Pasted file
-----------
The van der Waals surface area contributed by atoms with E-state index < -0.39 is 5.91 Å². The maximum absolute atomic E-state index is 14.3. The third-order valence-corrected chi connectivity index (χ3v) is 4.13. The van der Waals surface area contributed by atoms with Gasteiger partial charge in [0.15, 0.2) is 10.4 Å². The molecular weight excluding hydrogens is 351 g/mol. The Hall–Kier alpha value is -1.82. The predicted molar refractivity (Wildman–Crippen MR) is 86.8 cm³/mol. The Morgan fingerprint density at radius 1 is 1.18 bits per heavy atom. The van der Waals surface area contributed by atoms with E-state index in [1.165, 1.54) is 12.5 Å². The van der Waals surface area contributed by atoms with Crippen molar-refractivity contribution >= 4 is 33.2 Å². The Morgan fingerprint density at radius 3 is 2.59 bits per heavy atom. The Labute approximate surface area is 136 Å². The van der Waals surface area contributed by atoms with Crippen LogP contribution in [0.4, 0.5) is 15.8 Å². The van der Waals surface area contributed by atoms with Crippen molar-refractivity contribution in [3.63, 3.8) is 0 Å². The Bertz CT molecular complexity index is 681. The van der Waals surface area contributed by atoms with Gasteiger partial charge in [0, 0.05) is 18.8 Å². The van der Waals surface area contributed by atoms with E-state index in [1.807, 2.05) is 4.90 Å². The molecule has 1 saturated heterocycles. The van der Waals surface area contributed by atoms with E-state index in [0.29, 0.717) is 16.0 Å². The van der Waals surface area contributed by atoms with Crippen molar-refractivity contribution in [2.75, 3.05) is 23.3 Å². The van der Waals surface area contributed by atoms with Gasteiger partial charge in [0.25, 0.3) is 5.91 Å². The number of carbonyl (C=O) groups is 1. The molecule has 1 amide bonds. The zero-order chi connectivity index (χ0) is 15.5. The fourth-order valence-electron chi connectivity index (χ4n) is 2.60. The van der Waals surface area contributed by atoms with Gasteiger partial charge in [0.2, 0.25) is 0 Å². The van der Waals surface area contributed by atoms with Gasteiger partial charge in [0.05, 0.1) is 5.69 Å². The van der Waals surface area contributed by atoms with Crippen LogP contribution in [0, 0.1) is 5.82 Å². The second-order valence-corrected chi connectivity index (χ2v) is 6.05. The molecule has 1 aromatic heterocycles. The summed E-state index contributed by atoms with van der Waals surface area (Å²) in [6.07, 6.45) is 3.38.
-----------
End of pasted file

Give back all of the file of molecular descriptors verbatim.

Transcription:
The van der Waals surface area contributed by atoms with E-state index < -0.39 is 5.91 Å². The maximum absolute atomic E-state index is 14.3. The third-order valence-corrected chi connectivity index (χ3v) is 4.13. The van der Waals surface area contributed by atoms with Gasteiger partial charge in [0.15, 0.2) is 10.4 Å². The molecular weight excluding hydrogens is 351 g/mol. The Hall–Kier alpha value is -1.82. The predicted molar refractivity (Wildman–Crippen MR) is 86.8 cm³/mol. The Morgan fingerprint density at radius 1 is 1.18 bits per heavy atom. The van der Waals surface area contributed by atoms with E-state index in [1.165, 1.54) is 12.5 Å². The van der Waals surface area contributed by atoms with Crippen molar-refractivity contribution >= 4 is 33.2 Å². The Morgan fingerprint density at radius 3 is 2.59 bits per heavy atom. The Labute approximate surface area is 136 Å². The van der Waals surface area contributed by atoms with Crippen LogP contribution in [0.4, 0.5) is 15.8 Å². The van der Waals surface area contributed by atoms with Crippen molar-refractivity contribution in [3.63, 3.8) is 0 Å². The Bertz CT molecular complexity index is 681. The van der Waals surface area contributed by atoms with Gasteiger partial charge in [0, 0.05) is 18.8 Å². The van der Waals surface area contributed by atoms with E-state index in [1.807, 2.05) is 4.90 Å². The molecule has 1 saturated heterocycles. The van der Waals surface area contributed by atoms with E-state index in [0.29, 0.717) is 16.0 Å². The van der Waals surface area contributed by atoms with Crippen molar-refractivity contribution in [2.75, 3.05) is 23.3 Å². The van der Waals surface area contributed by atoms with Gasteiger partial charge in [0.25, 0.3) is 5.91 Å². The number of carbonyl (C=O) groups is 1. The molecule has 1 amide bonds. The zero-order chi connectivity index (χ0) is 15.5. The fourth-order valence-electron chi connectivity index (χ4n) is 2.60. The van der Waals surface area contributed by atoms with Gasteiger partial charge in [0.2, 0.25) is 0 Å². The van der Waals surface area contributed by atoms with Gasteiger partial charge in [0.05, 0.1) is 5.69 Å². The van der Waals surface area contributed by atoms with Crippen LogP contribution in [0, 0.1) is 5.82 Å². The second-order valence-corrected chi connectivity index (χ2v) is 6.05. The molecule has 1 aromatic heterocycles. The summed E-state index contributed by atoms with van der Waals surface area (Å²) in [6.07, 6.45) is 3.38.